We should know in a couple weeks what bills will make it and which won't. Right now though it's not very clear. Many of the legislature's biggest initiatives appear to have either stalled, hit roadblocks, or lack clear direction.
The House now has three bills it is considering for economic development. The main bill combines a number of different programs. One notable thing is that it merges the much publicized remote worker incentive program (which pays for costs associated with moving to the state to work remotely for an out-of-state employer) with a less known "new worker" incentive program which assists Vermont employers with relocating employees to the state. The application process for these two programs is very similar so the Agency of Commerce and Community Development is proposing the administration and appropriation for the two be merged.
The House Energy & Technology Committee is still working through the broadband development bill. The Chairman of EC Fiber tried pitching the Committee on doing a statewide survey of infrastructure available for broadband buildout. This survey would help to alleviate some of the pre-construction cost for communities looking to invest in projects. There is still no clear funding source identified yet. The Committee seems to be leaning towards the Vermont Economic Development Authority (VEDA) as the mechanism for delivering funds to projects. However, VEDA is not thrilled about this proposition as they see this investments as high-risk and could jeopardize the stability of the organization (which is backed with taxpayer dollars).
Other advocates cautioned the Committee not to move too quickly because the local broadband authorities the legislature set up last year are still getting their feet under them and creating "artificial urgency" will cause them to make mistakes as they attempt projects. Committee members are also concerned with accountability (which is important) around delivery. We wonder though how the state is going to hold local authorities accountable if they are not able to provide broadband.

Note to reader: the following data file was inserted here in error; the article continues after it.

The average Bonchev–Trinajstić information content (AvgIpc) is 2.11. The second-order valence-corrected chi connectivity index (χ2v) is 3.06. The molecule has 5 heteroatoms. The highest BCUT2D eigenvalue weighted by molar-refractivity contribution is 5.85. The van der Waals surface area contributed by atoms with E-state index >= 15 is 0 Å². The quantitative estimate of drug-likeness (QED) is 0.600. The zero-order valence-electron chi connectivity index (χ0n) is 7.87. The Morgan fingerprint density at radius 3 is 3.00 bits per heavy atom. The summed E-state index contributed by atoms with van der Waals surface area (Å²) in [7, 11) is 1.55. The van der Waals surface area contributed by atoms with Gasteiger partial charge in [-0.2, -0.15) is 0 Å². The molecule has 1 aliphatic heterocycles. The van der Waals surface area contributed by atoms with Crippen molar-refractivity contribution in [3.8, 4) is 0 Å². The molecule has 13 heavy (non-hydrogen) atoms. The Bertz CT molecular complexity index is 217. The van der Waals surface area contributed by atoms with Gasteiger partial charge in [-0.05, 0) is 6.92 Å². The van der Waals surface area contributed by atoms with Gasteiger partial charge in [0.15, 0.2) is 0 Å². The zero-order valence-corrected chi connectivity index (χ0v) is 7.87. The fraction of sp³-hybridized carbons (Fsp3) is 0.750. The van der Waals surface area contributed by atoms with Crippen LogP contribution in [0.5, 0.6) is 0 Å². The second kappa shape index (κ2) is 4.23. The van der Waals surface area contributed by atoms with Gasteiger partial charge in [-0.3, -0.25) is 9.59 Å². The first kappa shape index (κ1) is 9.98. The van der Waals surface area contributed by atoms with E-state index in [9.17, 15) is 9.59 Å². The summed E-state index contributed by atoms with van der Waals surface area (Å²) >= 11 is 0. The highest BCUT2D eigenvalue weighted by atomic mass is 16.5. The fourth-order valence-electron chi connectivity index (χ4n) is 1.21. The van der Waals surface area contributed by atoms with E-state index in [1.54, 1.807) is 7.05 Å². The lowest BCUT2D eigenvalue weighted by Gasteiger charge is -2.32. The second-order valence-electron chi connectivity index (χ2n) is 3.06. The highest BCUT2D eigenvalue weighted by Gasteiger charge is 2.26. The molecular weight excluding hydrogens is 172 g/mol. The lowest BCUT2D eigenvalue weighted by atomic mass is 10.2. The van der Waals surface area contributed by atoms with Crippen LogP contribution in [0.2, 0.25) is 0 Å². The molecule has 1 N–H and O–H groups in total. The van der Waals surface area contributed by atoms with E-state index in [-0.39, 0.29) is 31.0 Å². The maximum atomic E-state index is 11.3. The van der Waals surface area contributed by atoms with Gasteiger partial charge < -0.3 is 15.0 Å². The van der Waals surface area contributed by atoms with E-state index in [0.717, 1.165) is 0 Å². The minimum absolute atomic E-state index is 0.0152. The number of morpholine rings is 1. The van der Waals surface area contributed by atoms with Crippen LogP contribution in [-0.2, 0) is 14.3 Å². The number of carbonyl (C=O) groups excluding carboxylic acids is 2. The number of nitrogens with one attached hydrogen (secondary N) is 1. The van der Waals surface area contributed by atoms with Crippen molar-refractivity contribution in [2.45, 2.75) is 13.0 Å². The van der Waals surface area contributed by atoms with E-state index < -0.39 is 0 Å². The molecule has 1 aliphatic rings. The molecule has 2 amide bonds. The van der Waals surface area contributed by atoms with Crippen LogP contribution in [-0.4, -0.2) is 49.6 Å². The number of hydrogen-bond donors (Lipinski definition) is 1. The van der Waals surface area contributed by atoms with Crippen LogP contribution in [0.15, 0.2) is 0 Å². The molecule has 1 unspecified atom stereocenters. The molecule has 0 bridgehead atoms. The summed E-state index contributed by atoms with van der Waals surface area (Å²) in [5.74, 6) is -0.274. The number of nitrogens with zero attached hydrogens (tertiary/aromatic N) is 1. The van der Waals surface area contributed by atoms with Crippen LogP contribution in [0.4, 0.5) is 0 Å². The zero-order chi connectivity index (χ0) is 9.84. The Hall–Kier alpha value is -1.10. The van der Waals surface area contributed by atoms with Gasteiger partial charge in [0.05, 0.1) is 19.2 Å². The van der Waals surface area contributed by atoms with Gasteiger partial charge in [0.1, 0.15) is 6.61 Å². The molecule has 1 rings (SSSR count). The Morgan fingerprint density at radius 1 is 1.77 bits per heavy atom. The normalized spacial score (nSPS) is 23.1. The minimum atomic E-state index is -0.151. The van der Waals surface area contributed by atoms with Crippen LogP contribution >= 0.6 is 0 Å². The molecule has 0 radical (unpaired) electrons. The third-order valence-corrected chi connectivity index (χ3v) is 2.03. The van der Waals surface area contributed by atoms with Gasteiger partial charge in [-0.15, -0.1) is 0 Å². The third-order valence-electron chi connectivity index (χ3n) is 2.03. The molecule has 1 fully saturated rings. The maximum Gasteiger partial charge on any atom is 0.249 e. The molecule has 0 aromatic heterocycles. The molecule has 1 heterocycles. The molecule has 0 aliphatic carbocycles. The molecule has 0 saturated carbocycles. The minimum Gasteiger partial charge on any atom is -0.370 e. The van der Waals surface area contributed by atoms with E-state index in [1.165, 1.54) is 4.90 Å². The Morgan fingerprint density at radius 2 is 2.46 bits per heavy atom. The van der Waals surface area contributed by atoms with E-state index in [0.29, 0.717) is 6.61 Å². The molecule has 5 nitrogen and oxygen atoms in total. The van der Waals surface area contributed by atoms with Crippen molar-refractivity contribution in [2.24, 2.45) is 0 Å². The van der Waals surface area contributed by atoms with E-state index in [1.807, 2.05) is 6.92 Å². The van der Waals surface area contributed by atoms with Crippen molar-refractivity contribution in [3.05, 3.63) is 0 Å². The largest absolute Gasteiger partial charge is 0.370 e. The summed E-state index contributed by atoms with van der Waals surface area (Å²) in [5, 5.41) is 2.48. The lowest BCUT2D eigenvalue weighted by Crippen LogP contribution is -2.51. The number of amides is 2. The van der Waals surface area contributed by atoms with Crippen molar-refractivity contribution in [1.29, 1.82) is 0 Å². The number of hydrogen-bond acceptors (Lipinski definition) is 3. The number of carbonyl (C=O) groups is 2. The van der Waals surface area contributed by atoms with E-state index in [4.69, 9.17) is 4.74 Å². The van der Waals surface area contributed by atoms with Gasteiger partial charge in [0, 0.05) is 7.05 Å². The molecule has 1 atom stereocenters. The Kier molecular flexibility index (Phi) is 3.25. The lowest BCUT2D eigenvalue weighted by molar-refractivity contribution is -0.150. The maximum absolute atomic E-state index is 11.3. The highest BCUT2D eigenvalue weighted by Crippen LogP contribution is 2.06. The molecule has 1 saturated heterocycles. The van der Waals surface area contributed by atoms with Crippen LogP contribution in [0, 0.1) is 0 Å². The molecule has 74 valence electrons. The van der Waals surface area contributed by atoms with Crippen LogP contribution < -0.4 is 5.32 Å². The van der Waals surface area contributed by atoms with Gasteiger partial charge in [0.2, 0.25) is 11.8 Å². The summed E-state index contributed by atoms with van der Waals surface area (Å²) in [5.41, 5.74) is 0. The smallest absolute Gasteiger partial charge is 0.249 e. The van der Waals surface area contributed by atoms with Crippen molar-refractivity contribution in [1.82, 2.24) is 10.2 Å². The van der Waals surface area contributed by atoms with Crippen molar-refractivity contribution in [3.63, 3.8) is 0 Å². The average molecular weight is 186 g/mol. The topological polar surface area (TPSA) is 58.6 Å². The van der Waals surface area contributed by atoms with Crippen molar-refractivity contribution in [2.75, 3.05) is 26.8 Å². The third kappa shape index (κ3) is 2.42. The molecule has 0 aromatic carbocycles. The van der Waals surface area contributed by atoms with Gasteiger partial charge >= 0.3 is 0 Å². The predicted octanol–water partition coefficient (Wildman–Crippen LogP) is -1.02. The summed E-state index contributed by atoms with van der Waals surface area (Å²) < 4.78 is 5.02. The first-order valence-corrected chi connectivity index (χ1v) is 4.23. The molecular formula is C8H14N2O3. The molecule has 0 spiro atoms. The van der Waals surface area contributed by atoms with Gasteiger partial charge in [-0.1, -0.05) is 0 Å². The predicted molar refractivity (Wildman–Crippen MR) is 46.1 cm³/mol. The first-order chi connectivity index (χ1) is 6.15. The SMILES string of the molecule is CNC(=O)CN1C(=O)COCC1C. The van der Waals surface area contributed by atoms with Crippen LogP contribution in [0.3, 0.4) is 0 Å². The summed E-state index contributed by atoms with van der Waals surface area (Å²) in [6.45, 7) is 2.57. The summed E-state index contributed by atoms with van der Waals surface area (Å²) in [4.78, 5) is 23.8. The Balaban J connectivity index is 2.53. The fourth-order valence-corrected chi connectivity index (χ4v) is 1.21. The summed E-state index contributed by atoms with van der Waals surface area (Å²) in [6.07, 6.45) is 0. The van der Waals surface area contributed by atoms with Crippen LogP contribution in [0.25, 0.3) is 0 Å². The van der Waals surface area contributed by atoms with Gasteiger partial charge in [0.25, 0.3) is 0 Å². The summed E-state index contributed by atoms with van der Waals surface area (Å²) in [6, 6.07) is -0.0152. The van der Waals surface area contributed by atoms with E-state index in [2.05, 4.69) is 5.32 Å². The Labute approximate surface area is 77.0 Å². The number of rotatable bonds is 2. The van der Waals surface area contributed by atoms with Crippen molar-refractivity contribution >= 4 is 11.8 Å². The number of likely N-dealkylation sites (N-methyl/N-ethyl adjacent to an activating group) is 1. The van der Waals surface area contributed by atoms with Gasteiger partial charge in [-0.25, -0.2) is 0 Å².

There was more debate on Vermont's pension funds this week. Most of the work now seems to have moved to the government operations committees instead of the finance committees. Vermont ranks 6th in the country for the percentage of post-employment liabilities compared to gross state product. There is significant concern from the Treasurer and advisory groups that the over-leveraged pension funds could lead to a bond rating downgrade. Major rating agencies rely on pension fund health for 20%-25% of a state's rating.
The Speaker is following this issue closely and the House Government Operations Committee sent a letter to the Appropriations Committee this week. They are calling for a study committee look at prefunding the state employee's fund while the state contributes $46M more per year to the teachers retirement health care fund (with a 10% inflation factor). The Vermont Business Roundtable has already thrown its weight behind the Treasurer's plan (which largely asks employees to cover the deficit) and CFV is likely to come out with a position on this issue as well within the coming weeks.
There wasn't too much activity on the education front this week. The education property tax weighting bill is still underway in the House Ways & Means Committee. This bill would alter how property tax rates are calculated for local school districts by applying increased weighting factors for population density, poverty, and second language learners. It seems likely a bill will move forward, but we would like to see some town-by-town analysis of the impact to local districts before weighing in. We kind of hope legislators feel the same.
After getting voted out of House Government Operations Committee last week, H.135 (the ethics bill) landed in House Appropriations which appears to be waffling on whether or not to fund a part-time staff person to assist the Ethics Commission's Executive Director. CFV supports the creating of this position as it will help the office respond to inquiries faster and better position the Commission to enforce the code of ethics that we expect to be implemented next year. This is the critical piece we have been working towards since the Commission was first created in 2017. It is not enough for ethics standards to be clearly defined; they must also be enforceable.
-Campaign for Vermont Team